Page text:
Skip to main content

Advertisement

Figure 5 | Theoretical Biology and Medical Modelling

Figure 5

From: Neovascularization of coronary tunica intima (DIT) is the cause of coronary atherosclerosis. Lipoproteins invade coronary intima via neovascularization from adventitial vasa vasorum, but not from the arterial lumen: a hypothesis

Figure 5

Diffuse intimal thickening (DIT) in proximal coronary arteries. a– Right coronary artery (RCA), 7-day-old female. b – Left anterior descending artery (LAD), 5-year-old female. c – LAD, 15-year-old female. d – LAD, 29-year-old female. Bars in a, b, c and d represent 25 μm, 50 μm, 50 μm, 100 μm, respectively. I – intima, M – media. These microscopic images represent normal morphological changes in coronary arteries from birth to adult (van Gieson stain). From: Nakashima Y, Chen YX, Kinukawa N, et al: Distributions of diffuse intimal thickening in human arteries: preferential expression in atherosclerosis-prone arteries from an early age. Virchows Arch 2002, 441:279–288. Used with permission from the publisher and authors. Copyright © 2002, Springer.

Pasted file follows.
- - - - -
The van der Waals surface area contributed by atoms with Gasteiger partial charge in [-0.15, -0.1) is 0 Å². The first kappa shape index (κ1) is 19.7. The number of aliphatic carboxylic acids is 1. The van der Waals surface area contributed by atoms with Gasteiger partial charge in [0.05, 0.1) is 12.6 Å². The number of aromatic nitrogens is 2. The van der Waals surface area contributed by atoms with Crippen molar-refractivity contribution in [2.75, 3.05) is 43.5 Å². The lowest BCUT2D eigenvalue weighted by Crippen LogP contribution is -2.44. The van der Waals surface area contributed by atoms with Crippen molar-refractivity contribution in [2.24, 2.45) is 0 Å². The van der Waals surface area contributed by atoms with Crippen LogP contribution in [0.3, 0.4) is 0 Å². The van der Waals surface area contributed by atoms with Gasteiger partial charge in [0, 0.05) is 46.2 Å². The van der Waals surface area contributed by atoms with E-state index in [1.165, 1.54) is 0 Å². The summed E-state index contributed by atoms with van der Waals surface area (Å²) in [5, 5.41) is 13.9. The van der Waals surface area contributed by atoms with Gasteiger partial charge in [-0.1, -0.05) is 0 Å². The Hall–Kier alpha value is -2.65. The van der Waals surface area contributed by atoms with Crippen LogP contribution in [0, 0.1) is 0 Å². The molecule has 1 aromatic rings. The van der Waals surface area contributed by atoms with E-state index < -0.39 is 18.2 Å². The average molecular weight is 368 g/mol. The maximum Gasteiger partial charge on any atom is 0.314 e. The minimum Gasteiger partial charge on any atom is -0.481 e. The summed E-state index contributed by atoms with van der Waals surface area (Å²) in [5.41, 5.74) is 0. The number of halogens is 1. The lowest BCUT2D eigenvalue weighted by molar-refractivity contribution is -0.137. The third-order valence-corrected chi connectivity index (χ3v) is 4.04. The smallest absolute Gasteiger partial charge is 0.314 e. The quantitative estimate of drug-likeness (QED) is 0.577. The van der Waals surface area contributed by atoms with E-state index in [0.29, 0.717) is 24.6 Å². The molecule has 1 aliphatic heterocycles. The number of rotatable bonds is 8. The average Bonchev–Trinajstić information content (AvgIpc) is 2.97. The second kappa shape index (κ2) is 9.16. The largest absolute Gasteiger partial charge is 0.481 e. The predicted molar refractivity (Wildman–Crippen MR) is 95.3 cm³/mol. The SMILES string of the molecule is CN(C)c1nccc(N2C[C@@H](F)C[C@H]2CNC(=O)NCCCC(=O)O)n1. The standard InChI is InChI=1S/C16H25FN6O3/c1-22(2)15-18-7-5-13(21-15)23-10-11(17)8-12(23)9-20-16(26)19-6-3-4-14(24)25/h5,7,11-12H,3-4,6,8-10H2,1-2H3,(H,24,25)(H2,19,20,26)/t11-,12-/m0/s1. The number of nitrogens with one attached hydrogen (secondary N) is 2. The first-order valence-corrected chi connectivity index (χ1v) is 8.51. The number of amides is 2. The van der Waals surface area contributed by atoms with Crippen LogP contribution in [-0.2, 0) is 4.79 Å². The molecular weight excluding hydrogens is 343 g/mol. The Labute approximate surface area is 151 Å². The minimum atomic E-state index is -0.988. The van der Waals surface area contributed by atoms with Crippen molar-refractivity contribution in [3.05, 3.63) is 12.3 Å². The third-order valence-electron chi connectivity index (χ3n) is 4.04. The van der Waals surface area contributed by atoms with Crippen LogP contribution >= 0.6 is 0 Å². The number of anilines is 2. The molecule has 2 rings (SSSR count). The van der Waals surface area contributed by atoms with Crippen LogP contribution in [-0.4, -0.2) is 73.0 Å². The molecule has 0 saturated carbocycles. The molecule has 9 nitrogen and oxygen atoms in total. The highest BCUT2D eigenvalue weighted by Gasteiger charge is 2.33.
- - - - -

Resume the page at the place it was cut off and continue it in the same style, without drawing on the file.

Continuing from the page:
Back to article page